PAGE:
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Splitting The Baby In Copenhagen

Since 2002, the Copenhagen Consensus--sponsored by the Danish government and the vaguely-Ikean Tuborg Foundation--has considered itself an unprecedented arbiter of global priorities. Each weeklong pow-wow "takes stock of the world’s biggest problems and their solutions," asking as a point of departure: "Imagine you had $75bn to donate to worthwhile causes. What would you do, and where should we start?"

CC 2008 convened at the end of May to answer anew that question. As usual, a few dozen leading economists and area experts met to tackle "ten challenges" that face the planet, and small groups produced position papers on their analyses of said challenges. These broad categories include "conflicts," "sanitation and water," "education," "terrorism" and "women and development."  Reason has a good rundown of the 2008 program. The conclusions seem fairly obvious but at times, surprise in their simplicity.

For example, the number three Copenhagen Consensus priority is fortifying foods with iron and iodized salt. Two billion people do not have enough iron in their diets which results in energy sapping anemia and cognitive deficits in children and adults. Lack of iodine stunts both physical and intellectual growth. More than 30 percent of developing country households do not consume iodized salt.

It's nice to see someone try to tally up the challenges facing our species and propose flexible, multipurpose solutions. But, Reason goes on:

So what proposed solutions are at the bottom of the list? At number 30, the lowest priority is a proposal to mitigate man-made global warming by cutting the emissions of greenhouse gases. This ranking caused some consternation among the European journalists at the press conference. Nobelist and University of Maryland economist Thomas Schelling noted that part of the reason for the low ranking is that spending $75 billion on cutting greenhouses gases would achieve almost nothing. In fact, the climate change analysis presented to the panel found that spending $800 billion until 2100 would yield just $685 billion in climate change benefits.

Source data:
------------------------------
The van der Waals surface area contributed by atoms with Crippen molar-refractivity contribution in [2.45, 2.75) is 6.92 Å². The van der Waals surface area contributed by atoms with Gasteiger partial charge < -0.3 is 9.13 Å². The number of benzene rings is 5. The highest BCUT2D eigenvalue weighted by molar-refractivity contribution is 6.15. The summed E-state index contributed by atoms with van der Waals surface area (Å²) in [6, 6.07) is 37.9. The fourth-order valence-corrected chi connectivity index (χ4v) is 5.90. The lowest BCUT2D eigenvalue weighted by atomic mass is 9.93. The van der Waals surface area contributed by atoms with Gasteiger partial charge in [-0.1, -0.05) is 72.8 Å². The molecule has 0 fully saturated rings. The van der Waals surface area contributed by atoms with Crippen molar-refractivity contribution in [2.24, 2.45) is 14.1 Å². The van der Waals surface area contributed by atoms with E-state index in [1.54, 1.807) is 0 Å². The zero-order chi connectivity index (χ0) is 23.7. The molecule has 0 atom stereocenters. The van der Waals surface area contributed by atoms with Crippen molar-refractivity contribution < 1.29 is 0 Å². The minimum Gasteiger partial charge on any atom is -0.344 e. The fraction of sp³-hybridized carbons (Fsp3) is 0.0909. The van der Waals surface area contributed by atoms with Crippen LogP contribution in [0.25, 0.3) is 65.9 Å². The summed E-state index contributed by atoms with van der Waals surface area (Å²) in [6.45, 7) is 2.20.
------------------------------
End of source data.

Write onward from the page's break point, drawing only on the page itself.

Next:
Yowch. More pearls from the "we can't afford to act" chorus. Two thoughts in response: Cost-benefit analyses have their place in discussions of how to save the world. Resources are finite, after all. But the CC's cold calculus can be dangerous and impractical (combating terrorism, eg, is ranked poorly, because "we get just nine cents of value for every dollar spent trying to stop terrorists").

And--as I've flogged consistently--environmentalists in particular have embraced a more interdisciplinary approach to their desired end of curbing global warming. Many understand the need to examine poverty, refugees, water wars and the built environment across the globe as part of any logical response to climate change. Even the now-mainstream refrain of "reducing our dependence on foreign oil" contains a whiff of the geopolitical in its essentially environmental frame. So the CC attempt to re-silo the argument on climate action seems out of step with proliferating green activism and policymaking.

Relatedly, more than a few suspect the now-biennial conferences are an elaborate smoke screen for the stubborn views of one anti-Kyoto crusader, Bjorn Lomborg. Lomborg, a founding partner of the Copenhagen program, thinks we could be allocating capital much more effectively than to throw it down the rathole of greenhouse gas caps. Here he is in 2004, writing, ironically, through an either/or lens that pits poverty and disease against climate action, or--dare I say--consensus.

I'm not sure this delegitimizes any of the other duly-diligent analyses and recommendations from the experts flown out for Lomborg's project. But the agenda-driven "consensus" makes the gathering seem a little more Dharma Initiative than Manhattan Project.

--Dayo Olopade